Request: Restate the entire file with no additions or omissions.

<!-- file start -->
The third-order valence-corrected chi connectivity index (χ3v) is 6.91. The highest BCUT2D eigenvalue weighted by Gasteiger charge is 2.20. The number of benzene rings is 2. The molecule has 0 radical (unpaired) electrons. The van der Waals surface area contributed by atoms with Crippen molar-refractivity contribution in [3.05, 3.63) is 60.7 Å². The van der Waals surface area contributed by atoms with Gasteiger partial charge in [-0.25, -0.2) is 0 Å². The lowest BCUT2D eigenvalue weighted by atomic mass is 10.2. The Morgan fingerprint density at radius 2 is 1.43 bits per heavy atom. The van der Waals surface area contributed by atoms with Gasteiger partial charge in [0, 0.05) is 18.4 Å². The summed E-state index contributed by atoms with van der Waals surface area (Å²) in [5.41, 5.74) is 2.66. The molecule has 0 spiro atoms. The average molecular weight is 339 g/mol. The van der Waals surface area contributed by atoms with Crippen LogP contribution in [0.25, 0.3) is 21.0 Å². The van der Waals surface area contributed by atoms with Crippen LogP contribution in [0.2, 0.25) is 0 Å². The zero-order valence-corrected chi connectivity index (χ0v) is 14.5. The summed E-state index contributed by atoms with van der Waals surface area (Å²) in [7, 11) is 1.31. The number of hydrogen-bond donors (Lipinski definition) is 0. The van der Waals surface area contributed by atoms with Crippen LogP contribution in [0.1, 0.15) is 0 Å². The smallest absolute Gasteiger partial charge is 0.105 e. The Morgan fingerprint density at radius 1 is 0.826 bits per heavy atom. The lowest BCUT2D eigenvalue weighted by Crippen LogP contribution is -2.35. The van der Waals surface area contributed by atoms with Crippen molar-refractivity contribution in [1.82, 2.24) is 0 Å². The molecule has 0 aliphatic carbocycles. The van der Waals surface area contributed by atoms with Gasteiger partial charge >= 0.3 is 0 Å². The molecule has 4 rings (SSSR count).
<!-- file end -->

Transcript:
The third-order valence-corrected chi connectivity index (χ3v) is 6.91. The highest BCUT2D eigenvalue weighted by Gasteiger charge is 2.20. The number of benzene rings is 2. The molecule has 0 radical (unpaired) electrons. The van der Waals surface area contributed by atoms with Crippen molar-refractivity contribution in [3.05, 3.63) is 60.7 Å². The van der Waals surface area contributed by atoms with Gasteiger partial charge in [-0.25, -0.2) is 0 Å². The lowest BCUT2D eigenvalue weighted by atomic mass is 10.2. The Morgan fingerprint density at radius 2 is 1.43 bits per heavy atom. The van der Waals surface area contributed by atoms with Gasteiger partial charge in [0, 0.05) is 18.4 Å². The summed E-state index contributed by atoms with van der Waals surface area (Å²) in [5.41, 5.74) is 2.66. The molecule has 0 spiro atoms. The average molecular weight is 339 g/mol. The van der Waals surface area contributed by atoms with Crippen LogP contribution in [0.25, 0.3) is 21.0 Å². The van der Waals surface area contributed by atoms with Crippen LogP contribution in [0.2, 0.25) is 0 Å². The zero-order valence-corrected chi connectivity index (χ0v) is 14.5. The summed E-state index contributed by atoms with van der Waals surface area (Å²) in [7, 11) is 1.31. The number of hydrogen-bond donors (Lipinski definition) is 0. The van der Waals surface area contributed by atoms with Crippen LogP contribution in [0.1, 0.15) is 0 Å². The smallest absolute Gasteiger partial charge is 0.105 e. The Morgan fingerprint density at radius 1 is 0.826 bits per heavy atom. The lowest BCUT2D eigenvalue weighted by Crippen LogP contribution is -2.35. The van der Waals surface area contributed by atoms with Crippen molar-refractivity contribution in [1.82, 2.24) is 0 Å². The molecule has 0 aliphatic carbocycles. The van der Waals surface area contributed by atoms with Gasteiger partial charge >= 0.3 is 0 Å². The molecule has 4 rings (SSSR count).